8.15.2016 | printed in the Summer 2016 issue of VITAL magazine
Over the past year, Vital has been explaining the history behind POET, a story that began on a family farm in Wanamingo, MN when I was merely 14 years old. At this time, corn prices had already dropped to $1.30 a bushel with no end in sight. There simply had to be a better way, which is why my father decided to turn to ethanol production as a way to use up his low-priced corn and turn it into higher value energy.
With another potential corn and agricultural crisis looming, we must not overlook the facts. The current national corn yield average is 160 bushels per acre, but I have seen technology that can boost yields to over 280 bushels in the near future. In fact, later in this issue you will have the opportunity to learn about our nation’s increasing corn yields and hear from farmers who recently won the national corn contest with a yield of 532 bushels per acre! Without increased ethanol percentages in gasoline, there is no way to use up the excess supply. Any possible ag crisis would not only affect farmers, but it could cause devastating impacts on both our Midwestern states and urban cities. If we do not fight back against government agencies and politicians that are pandering to oil companies and stopping the growth of ethanol usage, this downturn could easily last for decades.
What most people don’t understand is that both the oil and ag industries need the gasoline market to succeed and are in a relentless war for control. That war is being played out in the Environmental Protection Agency and other regulatory bodies, the White House, the halls of Congress and even in our state legislatures. The winner of this battle will undoubtedly experience success, while the loser should prepare for a bleak future. Folks, the truth is on our side – ethanol is the right solution, but this battle will not be easy. We know moving beyond a 10 percent ethanol blend will offer consumers lower prices at the pump, establish a cleaner environment and keep cancer-causing chemicals out of our fuel supply. Increased ethanol production has positive ripple effects throughout our economies including strong U.S. GDP, resilient net farm income and enhanced job opportunities for our rural communities, but the oil industry is determined to keep us at a 10 percent blend to pad their pocketbooks and maximize their volume while watching the ag economy struggle. If the oil guys win, there will be a crisis. We must re-energize ourselves to win this fight.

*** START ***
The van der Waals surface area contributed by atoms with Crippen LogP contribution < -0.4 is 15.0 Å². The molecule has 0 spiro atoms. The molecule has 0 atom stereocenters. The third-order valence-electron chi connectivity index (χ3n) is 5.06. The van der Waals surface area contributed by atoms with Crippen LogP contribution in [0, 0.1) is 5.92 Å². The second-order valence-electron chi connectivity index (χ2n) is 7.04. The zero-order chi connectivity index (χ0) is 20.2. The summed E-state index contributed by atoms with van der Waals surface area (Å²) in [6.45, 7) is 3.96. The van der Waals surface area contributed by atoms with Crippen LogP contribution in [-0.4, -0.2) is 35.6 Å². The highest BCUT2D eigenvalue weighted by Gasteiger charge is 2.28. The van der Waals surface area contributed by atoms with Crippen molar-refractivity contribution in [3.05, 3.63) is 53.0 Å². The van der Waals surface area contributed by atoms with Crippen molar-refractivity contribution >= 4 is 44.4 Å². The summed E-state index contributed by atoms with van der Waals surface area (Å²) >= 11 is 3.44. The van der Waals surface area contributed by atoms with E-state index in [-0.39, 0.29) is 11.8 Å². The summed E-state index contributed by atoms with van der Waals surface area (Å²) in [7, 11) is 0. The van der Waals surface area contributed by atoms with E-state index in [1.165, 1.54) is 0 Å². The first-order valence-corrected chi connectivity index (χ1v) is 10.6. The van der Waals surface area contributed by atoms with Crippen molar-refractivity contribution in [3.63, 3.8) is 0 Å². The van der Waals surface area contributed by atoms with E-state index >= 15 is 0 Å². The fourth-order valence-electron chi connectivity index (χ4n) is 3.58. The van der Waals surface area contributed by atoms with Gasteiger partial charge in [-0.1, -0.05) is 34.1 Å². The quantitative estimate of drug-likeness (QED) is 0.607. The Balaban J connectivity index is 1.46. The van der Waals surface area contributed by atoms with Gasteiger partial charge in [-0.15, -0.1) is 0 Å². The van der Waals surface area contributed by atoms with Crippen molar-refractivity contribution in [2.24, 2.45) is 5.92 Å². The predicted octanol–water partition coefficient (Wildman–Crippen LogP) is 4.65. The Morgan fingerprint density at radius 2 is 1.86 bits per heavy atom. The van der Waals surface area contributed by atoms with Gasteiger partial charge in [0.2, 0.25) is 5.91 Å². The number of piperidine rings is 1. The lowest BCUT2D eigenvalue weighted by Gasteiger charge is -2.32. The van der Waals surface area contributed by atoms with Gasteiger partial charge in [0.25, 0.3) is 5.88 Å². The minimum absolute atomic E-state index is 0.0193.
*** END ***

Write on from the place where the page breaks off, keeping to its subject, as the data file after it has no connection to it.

I have said it before and I will say it again: agriculture producers and companies need to let Washington, D.C. know we need a larger share of the liquid fuel market. Ag land values have improved by over $4 million, and that could reverse again like it did in the 1980s. We need to expand E15 infrastructure and eventually move to even higher blends like E30 and E50. Driving our cause forward will take continued passion and investment of time and effort from all of us, including farmers and ag companies. I can assure you, oil landowners and investors are traveling to Washington to lobby and are investing in PACs that are working against ag and ethanol interests. We all know oil state politics traditionally have ruled the day in D.C., but if we work together, I believe our collective efforts to spread the truth about biofuels can drown out their lies.
American author Orison Swett Marden once said, “A constant struggle, a ceaseless battle to bring success from inhospitable surroundings, is the price of all great achievement.” This quote rings true for all of us today. I am certain if we join forces and work together, we can improve our nation’s fuel supply and ensure a solid future for our industry for many years to come.
Other Stories in this collection:
In Sight: Too Much Corn?
by Jeff Broin, Executive Chairman and CEO of POET